The Carnivorous Plant FAQ Field Trip Report -

Okefenokee and Doerun Georgia in 2003.

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Ready to leave:
Okefenokee National Wildlife Refuge is about 1700 square kilometers (650 square miles). While the swamp has had a tough history of getting logged and dredged, it has managed to survive and even rebound from the past damages. It is still a very wild place. There are several access points to the swamp, and I think that each access point has a "day use" zone centered on it so you can put your canoe in the water and paddle around for the day. However, if you want to spend a night in the swamp, you must arrange for permits from the US Fish & Wildlife Service ahead of time. There are regulations and practices you must know about, too. For example, you must bring in all your water--drinking the swamp water is unwise. You must also learn about how to navigate the trail system (actually, a very easy process). Once you are in the swamp, you are on your own. We saw perhaps two people per day while we were there.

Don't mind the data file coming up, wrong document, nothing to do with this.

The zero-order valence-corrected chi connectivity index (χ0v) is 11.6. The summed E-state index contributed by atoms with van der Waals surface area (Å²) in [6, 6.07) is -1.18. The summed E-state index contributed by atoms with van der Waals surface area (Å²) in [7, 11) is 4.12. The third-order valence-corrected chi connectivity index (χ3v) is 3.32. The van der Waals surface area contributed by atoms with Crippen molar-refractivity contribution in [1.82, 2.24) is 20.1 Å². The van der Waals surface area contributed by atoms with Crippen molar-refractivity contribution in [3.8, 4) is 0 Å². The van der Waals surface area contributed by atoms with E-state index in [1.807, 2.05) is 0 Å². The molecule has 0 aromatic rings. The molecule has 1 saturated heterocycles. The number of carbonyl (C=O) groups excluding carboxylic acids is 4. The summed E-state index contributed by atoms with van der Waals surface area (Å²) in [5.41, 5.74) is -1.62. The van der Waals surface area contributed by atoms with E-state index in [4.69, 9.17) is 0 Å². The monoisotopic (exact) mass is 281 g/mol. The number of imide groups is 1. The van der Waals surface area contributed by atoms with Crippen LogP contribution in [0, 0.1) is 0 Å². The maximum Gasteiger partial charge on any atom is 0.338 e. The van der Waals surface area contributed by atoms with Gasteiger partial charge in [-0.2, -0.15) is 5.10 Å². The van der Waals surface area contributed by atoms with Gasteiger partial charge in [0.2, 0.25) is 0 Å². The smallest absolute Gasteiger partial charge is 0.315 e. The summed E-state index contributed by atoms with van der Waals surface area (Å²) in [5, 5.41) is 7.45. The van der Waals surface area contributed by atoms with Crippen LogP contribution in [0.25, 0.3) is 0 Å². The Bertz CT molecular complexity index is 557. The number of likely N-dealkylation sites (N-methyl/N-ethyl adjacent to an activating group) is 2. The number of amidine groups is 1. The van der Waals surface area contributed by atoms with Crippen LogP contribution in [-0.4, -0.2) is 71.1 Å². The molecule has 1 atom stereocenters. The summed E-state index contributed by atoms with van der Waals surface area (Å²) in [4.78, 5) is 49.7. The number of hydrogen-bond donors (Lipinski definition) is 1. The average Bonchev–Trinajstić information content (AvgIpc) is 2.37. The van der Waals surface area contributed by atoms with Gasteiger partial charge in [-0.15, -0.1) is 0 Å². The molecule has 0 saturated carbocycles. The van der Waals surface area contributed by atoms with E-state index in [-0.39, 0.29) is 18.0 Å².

The swamp is big. It is real wilderness. You don't screw around with it, otherwise you'll get yourself in serious trouble.

This is a picture of us on the morning of our first day out, at Kingfisher Landing. Once we got into the canoe, it was three days before we felt solid ground under our feet again!

(While we had tents, dry bags, etc., we rented the canoe and other gear from "Okefenokee Adventures", the official concessionaire for our put-in site. The cost was less than $150 for five days!)

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Revised: October 2007
©Barry Rice, 2005